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Last week I was in Las Vegas for the annual meeting of my specialty organization, the American College of Emergency Physicians, or ACEP.  I had a small speaking engagement for our Rural Section.  I also had the opportunity to stand at the Emergency Medicine News booth and chat with many of those folks who read my monthly column.  I shared a room with my dear friend John Short of Olympia, WA, with whom I attended residency at Methodist Hospital of Indiana…’back in the day.’

Unfortunately, I also had some sort of ridiculous virus.  Doubtless something I caught from 1) my children or 2) my patients.  The kids have coughed for weeks; the patients never stop.

So, the Sunday I flew to Las Vegas I worked day-shift.  During the shift I felt chilled and, low and behold, I actually had a fever of 101.5!  You know what I mean when I say that it’s validating.  How many times have you, doctors and nurses, dragged yourselves to work and felt like death warmed-over, only to find that your temperature was 98.5.  That’s a real let-down, I have to say.

So, I had a fever, I treated it, I shivered, shook and chilled and flew to Las Vegas.  Whereupon, I shivered, shook and chilled.  I took enough Aleve to dissolve my stomach.  I drank water (the tea in Las Vegas is not worth a passing mention).  I lay under the covers hoping for warmth. And warmth there was!  Outside it was, oh, 300 degrees F.  Typical Vegas, with young men and women in the pool, barely clad,  I suppose.  Frankly, I couldn’t see that far from my window.  It was simply too cold outside to take a chance on hypothermia in pool.

It’s odd, to be sick in a hotel in a hot environment.  The few times I went out, I shivered through the lobby, then sweated in the line for a taxi.  I never knew whether I was hot due to the weather, hot due to the sun, cold due to my hypothalamus or cold due to the air-conditioner.

I did attend lectures, but with congestion and cough, fever and chills, learning was bit problematic.  I’m pretty sure the entire meeting had to do with emergency care, but I could be wrong about that.  I was busy wondering what it would feel like to freeze to death in a conference center.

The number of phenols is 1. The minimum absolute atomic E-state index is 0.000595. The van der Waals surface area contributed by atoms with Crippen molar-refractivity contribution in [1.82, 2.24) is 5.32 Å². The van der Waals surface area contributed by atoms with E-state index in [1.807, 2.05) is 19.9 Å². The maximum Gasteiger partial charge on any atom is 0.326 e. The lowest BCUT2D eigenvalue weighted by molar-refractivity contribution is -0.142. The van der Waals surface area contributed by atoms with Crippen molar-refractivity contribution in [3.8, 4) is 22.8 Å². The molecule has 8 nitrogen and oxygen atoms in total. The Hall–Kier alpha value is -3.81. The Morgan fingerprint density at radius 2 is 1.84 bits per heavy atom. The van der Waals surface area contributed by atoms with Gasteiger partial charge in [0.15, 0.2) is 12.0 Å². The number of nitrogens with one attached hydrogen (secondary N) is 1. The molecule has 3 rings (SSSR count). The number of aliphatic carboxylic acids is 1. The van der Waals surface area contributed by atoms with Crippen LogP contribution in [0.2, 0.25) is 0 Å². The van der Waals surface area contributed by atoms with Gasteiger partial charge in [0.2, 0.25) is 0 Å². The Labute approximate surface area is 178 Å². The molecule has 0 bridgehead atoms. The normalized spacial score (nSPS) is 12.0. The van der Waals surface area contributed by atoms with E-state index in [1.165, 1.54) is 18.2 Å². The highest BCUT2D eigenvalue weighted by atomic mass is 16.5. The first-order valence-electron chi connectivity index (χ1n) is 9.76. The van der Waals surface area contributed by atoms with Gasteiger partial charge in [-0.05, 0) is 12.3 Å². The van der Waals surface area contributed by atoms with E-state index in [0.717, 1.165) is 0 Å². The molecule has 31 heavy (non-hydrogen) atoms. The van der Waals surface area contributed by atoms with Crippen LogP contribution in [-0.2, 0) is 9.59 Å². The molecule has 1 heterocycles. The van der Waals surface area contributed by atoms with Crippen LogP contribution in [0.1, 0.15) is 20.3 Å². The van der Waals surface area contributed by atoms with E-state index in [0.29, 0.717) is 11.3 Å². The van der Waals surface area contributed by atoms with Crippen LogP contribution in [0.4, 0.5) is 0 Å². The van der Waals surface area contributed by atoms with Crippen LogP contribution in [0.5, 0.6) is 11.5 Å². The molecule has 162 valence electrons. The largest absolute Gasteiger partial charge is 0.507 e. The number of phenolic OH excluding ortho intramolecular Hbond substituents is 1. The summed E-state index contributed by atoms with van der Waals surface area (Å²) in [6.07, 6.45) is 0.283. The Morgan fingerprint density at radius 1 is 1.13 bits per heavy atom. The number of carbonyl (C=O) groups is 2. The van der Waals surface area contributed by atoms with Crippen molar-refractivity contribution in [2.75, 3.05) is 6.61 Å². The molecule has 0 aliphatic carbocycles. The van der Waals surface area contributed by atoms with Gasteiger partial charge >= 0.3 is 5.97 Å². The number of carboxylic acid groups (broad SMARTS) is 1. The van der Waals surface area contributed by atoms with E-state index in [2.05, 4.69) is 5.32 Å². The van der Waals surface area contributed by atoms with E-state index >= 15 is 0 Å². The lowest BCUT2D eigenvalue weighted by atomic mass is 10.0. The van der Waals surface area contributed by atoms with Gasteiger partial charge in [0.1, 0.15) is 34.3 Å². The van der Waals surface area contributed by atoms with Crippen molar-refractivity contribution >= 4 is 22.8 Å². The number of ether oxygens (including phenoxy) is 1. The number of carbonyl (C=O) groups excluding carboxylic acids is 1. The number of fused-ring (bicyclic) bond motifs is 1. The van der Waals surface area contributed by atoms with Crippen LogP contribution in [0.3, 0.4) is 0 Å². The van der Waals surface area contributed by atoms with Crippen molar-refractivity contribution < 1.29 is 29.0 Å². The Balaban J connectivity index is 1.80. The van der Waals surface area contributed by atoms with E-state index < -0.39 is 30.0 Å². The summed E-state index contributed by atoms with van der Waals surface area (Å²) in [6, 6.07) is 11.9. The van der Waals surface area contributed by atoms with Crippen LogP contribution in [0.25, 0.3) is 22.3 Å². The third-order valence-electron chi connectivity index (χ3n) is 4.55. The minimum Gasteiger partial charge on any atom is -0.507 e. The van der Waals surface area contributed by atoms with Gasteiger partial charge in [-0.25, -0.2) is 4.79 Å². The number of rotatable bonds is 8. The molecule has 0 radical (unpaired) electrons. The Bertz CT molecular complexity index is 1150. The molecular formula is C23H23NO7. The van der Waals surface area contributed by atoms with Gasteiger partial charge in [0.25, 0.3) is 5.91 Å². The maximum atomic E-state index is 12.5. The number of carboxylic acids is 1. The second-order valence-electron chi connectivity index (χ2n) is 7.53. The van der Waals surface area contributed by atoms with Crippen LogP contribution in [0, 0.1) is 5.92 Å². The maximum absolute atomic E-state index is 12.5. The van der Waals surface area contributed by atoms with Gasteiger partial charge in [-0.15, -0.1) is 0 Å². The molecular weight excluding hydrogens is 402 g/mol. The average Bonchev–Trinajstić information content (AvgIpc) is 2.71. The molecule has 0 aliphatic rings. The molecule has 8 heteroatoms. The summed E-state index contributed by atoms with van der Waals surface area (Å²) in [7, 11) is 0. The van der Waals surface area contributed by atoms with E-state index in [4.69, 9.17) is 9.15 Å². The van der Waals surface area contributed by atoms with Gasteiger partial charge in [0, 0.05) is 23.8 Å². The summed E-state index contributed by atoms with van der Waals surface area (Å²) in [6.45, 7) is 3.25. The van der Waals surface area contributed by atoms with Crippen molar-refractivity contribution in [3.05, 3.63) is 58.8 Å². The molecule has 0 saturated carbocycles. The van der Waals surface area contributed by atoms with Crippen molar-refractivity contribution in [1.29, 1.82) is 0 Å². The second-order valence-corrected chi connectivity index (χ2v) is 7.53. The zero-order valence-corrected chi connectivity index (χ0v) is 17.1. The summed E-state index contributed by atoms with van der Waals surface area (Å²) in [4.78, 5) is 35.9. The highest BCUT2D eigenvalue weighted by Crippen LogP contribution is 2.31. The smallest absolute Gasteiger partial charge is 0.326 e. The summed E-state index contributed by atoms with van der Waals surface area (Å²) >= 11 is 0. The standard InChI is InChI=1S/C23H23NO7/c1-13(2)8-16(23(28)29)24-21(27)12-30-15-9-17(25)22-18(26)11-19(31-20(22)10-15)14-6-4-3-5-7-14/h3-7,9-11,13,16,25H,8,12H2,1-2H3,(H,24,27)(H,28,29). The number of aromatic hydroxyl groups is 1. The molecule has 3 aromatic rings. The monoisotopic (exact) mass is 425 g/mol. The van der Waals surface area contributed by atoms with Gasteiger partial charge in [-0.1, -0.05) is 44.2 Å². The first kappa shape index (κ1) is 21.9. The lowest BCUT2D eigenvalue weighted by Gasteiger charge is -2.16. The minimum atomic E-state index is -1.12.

Of course, God is sovereign and God is good.   Perhaps it was all for the best.  It’s tough to be tempted to wickedness in Las Vegas when you’re really  just concerned where to find a bottle of water for less than $20, and whether or not you have any Aleve left.  I don’t like to gamble anyway, but I would never have gambled away the money I was saving for fever-reducers.

I survived.  I don’t seem to have had the flu, TB, or anything else immediately life-threatening.  I hope I didn’t spread my infection.  I tried to constantly wash my hands and cover my cough.  I’m home now, thank the Lord, and on the mend from whatever horrible alien bug had infected my body and sabotaged my fun.

But whenever I have an experience like this, I can’t help but ponder.  Around the world, and down through history, men and women became sick and died far from home.  They died on business trips in ancient times.  They died at sea, and lying in rented beds far from loved ones.  They chilled and struggled, gasped and vomited without any of the modern medications we have available.  They crossed mountains and deserts, feeling as if their bones might snap in two.  Sometimes they were left behind to die.

They lay in fox-holes in mud, and in trenches in ice, with only wet blankets and hope as infections spread, as lungs filled with fluid, as muscles and intestines ached, and shells and bullets flew a few feet overhead, all far from anything like the comfort of my Las Vegas hotel room.

The same still happens, as hemorrhagic fevers, malaria and other parasites snatch life.  As tuberculosis smothers and bullets and knives cause slow agony.  All far from home.

I felt lousy.  But I am so thankful to be home.  And I am thankful to God that I live in a time when hospitals may not be perfect, but are not far away.  When pharmaceutical industries may not always do the right thing, but generally do and continue to make medicines that ease our miseries.  And I’m thankful that I live in a time when home is a four hour flight, not a four month sail, away.

Especially when I’m sick.

Fever, Las Vegas!  If I never see you again, that will be fine.

Edwin

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